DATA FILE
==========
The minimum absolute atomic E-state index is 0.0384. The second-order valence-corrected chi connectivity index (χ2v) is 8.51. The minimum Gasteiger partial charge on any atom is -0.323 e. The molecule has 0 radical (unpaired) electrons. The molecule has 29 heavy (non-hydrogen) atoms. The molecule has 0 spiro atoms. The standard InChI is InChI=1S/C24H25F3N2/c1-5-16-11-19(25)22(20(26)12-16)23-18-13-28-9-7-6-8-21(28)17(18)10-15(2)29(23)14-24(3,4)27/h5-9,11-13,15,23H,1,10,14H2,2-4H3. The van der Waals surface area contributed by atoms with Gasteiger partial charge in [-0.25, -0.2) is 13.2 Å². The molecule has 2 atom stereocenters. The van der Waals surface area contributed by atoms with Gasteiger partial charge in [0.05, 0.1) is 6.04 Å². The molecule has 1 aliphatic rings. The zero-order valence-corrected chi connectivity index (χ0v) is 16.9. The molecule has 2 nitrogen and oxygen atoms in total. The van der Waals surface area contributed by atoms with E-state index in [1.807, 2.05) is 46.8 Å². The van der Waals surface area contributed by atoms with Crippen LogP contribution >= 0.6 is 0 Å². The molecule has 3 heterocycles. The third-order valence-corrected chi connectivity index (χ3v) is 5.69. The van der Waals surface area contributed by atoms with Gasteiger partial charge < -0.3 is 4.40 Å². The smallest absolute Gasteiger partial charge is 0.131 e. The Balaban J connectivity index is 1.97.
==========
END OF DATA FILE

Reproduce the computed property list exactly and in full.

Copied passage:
The minimum absolute atomic E-state index is 0.0384. The second-order valence-corrected chi connectivity index (χ2v) is 8.51. The minimum Gasteiger partial charge on any atom is -0.323 e. The molecule has 0 radical (unpaired) electrons. The molecule has 29 heavy (non-hydrogen) atoms. The molecule has 0 spiro atoms. The standard InChI is InChI=1S/C24H25F3N2/c1-5-16-11-19(25)22(20(26)12-16)23-18-13-28-9-7-6-8-21(28)17(18)10-15(2)29(23)14-24(3,4)27/h5-9,11-13,15,23H,1,10,14H2,2-4H3. The van der Waals surface area contributed by atoms with Gasteiger partial charge in [-0.25, -0.2) is 13.2 Å². The molecule has 2 atom stereocenters. The van der Waals surface area contributed by atoms with Gasteiger partial charge in [0.05, 0.1) is 6.04 Å². The molecule has 1 aliphatic rings. The zero-order valence-corrected chi connectivity index (χ0v) is 16.9. The molecule has 2 nitrogen and oxygen atoms in total. The van der Waals surface area contributed by atoms with E-state index in [1.807, 2.05) is 46.8 Å². The van der Waals surface area contributed by atoms with Crippen LogP contribution >= 0.6 is 0 Å². The molecule has 3 heterocycles. The third-order valence-corrected chi connectivity index (χ3v) is 5.69. The van der Waals surface area contributed by atoms with Gasteiger partial charge < -0.3 is 4.40 Å². The smallest absolute Gasteiger partial charge is 0.131 e. The Balaban J connectivity index is 1.97.